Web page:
The Audrey Hepburn Story
There are some acts of hubris so audacious, all you can do is sit back and goggle. And then there’s Jennifer Love Hewitt, coexecutive-producing and starring in The Audrey Hepburn Story, a combined effort so extravagantly overreaching that — well, you gotta hand it to this Hewitt kid: She’s got guts. Cannily surrounding herself with a cast of impersonators who are mostly much worse than herself, she turns re-creations of Hepburn touchstones such as Broadway’s Gigi, Roman Holiday, and Breakfast at Tiffany’s into a Party of One — in any given scene, it’s only Hewitt whom the camera guides you to watch. The result is a corny, curious, but achingly sincere and fitfully enjoyable TV movie.
Granted, to reach such a judgment, it helps if Audrey Hepburn, the stringbean coquette who set the style for a generation of thin young women, is not your cup of chamomile. I didn’t come to this TV movie with much invested in having Hepburn preserved as an inviolate icon; I guess I’ve never had much use for the precious gamine quality that made Hepburn such a cherished movie star.
So if Hewitt — licking her wounds from the ratings failure of her Party of Five spin-off, Time of Your Life, and a fizzling feature-film career (is anyone making it a Blockbuster night with Can’t Hardly Wait?) — wants to blow what’s left of her showbiz capital to bankroll a Hepburn vanity production, I say more power to her. Heaven knows, Hewitt’s reverent approach to Audrey H. shouldn’t offend any of the millions of people who admired the actress, who died in 1993.
The Audrey Hepburn Story features a script by Marsha Norman, whom we’re obliged to refer to as the Pulitzer Prize-winning author of the play ‘Night, Mother, yet whose creaky sense of dramaturgy leads her to the old flashback-while-filming-a-legendary movie device — in this case, 1961’s Breakfast at Tiffany’s. In the Hewitt-Norman pop-psych interpretation of the actress’ life, Audrey was consumed with being liked, especially by powerful men, because she’d been abandoned by her own beloved father as a child (he’s played here by a wan Keir Dullea). And so Hepburn is shown fretting on the Tiffany’s set because author Truman Capote (a hand-flapping Michael J. Burg) never smiles at her. Between scene changes, as she’s being powder-puffed and fussed over, Hewitt-Hepburn looks moony, recalling her life story.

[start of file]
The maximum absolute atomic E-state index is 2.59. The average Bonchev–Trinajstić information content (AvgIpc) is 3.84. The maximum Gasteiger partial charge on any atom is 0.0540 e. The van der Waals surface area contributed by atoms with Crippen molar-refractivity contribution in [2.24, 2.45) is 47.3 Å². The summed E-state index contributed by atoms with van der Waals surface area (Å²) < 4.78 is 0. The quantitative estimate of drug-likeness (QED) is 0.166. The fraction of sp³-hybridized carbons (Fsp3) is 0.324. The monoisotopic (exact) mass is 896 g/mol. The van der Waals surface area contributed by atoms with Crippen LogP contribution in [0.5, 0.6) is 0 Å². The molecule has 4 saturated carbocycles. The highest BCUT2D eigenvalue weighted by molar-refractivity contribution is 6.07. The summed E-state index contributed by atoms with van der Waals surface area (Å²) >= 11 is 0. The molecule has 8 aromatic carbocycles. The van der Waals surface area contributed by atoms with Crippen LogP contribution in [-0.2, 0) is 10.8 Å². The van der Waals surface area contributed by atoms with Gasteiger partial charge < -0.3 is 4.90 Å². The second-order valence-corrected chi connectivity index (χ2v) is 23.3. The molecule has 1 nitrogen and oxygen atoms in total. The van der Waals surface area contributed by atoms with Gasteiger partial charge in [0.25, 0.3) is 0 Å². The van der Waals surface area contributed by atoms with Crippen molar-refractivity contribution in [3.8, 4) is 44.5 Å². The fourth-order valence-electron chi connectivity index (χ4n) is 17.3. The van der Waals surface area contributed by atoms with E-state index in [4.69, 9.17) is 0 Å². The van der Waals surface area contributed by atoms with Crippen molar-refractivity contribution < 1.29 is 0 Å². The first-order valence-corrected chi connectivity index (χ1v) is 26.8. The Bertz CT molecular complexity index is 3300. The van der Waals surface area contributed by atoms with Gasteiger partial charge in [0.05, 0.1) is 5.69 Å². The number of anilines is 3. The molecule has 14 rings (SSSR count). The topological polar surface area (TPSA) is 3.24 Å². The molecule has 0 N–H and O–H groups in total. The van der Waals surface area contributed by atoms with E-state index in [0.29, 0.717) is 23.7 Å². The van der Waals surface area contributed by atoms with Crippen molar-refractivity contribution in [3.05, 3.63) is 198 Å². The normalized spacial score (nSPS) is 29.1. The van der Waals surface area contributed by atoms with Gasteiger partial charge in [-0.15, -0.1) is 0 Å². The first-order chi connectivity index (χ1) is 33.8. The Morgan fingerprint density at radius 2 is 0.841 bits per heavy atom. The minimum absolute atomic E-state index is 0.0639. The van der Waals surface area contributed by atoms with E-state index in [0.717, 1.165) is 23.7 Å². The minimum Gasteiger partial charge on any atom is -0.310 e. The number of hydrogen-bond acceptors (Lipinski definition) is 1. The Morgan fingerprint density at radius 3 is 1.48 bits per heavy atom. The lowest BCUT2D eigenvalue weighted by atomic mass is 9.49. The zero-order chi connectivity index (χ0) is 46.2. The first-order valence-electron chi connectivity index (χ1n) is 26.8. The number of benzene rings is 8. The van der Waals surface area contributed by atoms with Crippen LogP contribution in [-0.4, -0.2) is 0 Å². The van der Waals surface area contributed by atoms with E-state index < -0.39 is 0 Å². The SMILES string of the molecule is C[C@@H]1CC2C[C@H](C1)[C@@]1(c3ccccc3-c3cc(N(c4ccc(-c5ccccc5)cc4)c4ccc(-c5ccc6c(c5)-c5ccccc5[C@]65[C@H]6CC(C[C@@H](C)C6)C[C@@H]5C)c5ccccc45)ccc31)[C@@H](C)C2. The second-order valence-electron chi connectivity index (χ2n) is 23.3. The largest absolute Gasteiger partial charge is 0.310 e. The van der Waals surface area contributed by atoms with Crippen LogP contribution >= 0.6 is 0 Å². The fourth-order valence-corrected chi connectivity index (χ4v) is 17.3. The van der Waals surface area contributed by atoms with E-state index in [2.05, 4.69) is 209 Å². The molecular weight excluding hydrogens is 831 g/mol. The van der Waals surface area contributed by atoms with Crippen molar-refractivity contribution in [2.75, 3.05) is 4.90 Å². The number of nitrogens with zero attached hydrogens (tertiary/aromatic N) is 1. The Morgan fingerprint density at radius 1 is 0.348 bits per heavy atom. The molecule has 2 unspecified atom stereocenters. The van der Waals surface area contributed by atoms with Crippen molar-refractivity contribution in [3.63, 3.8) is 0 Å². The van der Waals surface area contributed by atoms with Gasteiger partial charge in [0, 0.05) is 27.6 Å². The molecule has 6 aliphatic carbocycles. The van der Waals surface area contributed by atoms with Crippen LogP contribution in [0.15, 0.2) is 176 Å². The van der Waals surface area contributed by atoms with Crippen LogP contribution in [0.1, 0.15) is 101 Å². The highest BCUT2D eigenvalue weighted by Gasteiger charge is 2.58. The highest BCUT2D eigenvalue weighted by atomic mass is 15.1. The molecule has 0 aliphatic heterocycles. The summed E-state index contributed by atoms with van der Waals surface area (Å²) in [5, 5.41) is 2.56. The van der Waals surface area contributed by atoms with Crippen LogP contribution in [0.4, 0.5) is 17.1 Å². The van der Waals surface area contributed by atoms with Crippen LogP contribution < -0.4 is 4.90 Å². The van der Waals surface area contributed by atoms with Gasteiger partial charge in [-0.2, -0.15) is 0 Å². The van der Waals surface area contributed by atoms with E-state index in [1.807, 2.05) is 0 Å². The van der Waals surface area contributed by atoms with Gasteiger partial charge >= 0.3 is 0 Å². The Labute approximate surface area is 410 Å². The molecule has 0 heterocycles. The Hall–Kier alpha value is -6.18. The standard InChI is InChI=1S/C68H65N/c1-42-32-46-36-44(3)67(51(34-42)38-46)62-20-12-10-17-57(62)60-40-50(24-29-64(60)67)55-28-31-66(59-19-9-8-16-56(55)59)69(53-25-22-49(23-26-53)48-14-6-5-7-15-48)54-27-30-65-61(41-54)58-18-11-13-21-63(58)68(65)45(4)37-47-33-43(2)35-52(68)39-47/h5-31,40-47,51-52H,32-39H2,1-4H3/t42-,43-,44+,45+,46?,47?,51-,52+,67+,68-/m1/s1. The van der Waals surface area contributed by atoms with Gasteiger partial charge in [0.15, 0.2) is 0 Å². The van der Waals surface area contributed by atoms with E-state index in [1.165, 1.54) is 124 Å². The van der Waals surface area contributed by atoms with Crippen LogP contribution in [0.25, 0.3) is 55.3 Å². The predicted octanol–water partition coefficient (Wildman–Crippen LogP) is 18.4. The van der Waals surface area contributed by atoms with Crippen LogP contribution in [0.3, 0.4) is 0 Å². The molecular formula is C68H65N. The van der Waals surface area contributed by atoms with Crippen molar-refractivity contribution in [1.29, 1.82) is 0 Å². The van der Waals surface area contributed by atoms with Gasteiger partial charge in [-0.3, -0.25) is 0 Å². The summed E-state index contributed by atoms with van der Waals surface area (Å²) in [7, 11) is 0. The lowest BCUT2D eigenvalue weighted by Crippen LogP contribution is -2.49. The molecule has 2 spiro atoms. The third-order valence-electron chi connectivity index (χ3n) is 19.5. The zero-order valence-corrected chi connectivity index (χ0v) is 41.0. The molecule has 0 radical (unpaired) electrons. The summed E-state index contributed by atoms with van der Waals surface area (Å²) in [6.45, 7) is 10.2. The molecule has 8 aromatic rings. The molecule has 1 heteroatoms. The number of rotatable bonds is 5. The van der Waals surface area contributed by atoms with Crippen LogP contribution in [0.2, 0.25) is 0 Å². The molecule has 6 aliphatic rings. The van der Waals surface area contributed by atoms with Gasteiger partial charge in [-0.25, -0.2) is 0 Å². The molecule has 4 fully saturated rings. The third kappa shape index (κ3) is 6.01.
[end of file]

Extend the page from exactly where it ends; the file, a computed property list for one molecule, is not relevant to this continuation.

The young Hepburn is ably played by two actresses, Sarah Hyland (Audrey, age 8) and Emmy Rossum (Audrey, age 14). By the time Hewitt takes over, about 30 minutes into this three-hour production, pirouetting prettily in a dance class, people are murmuring, ”She can’t dance and she can’t sing” yet ”Audiences love her!” Some saucer-eyed French guy tells her, ”I am seek in luff wees you!” He’s the first of many to be seek in luff with Hepburn. Gabriel Macht, from NBC’s The Others, is, I’m afraid, a terribly insipid excuse for a William Holden (her amorous costar, on screen and off, in Sabrina), but Will & Grace‘s Eric McCormack makes a marvelous Mel Ferrer, who becomes her husband. I have no idea whether actor-director Ferrer was as roguishly charming as McCormack plays him, but he certainly livens up the movie for a brief spell.
Hewitt is excellent at conveying Hepburn’s studied modesty (”I’m tall and skinny with a long neck and big feet”), and when she silently puts on a wagon-wheel-huge hat designed by Hubert de Givenchy (Marcel Jeanin), Hewitt really does, for a few seconds, capture Hepburn’s tightly controlled allure. But take a look at the original Breakfast at Tiffany’s movie, directed by Blake Edwards, and you realize that Hewitt and her director, Steven Robman of Party of Five, have ignored an entire aspect of Hepburn’s appeal: She may have been fragile as Holly Golightly, but Audrey also gave this glorified tart a brittle edge of hardness that Jennifer Love never approaches.
Still, given the disaster this might have been, it’s a credit to Hewitt that the only truly awful moment occurs when she sings a soggy version of Henry Mancini’s Tiffany’s theme, ”Moon River,” with wincing winsomeness, as the actor playing Blake Edwards gazes at her adoringly. It’s at this moment that we stop thinking about Audrey Hepburn and start wondering…. Hey, does Hewitt still have a record contract with Atlantic? C+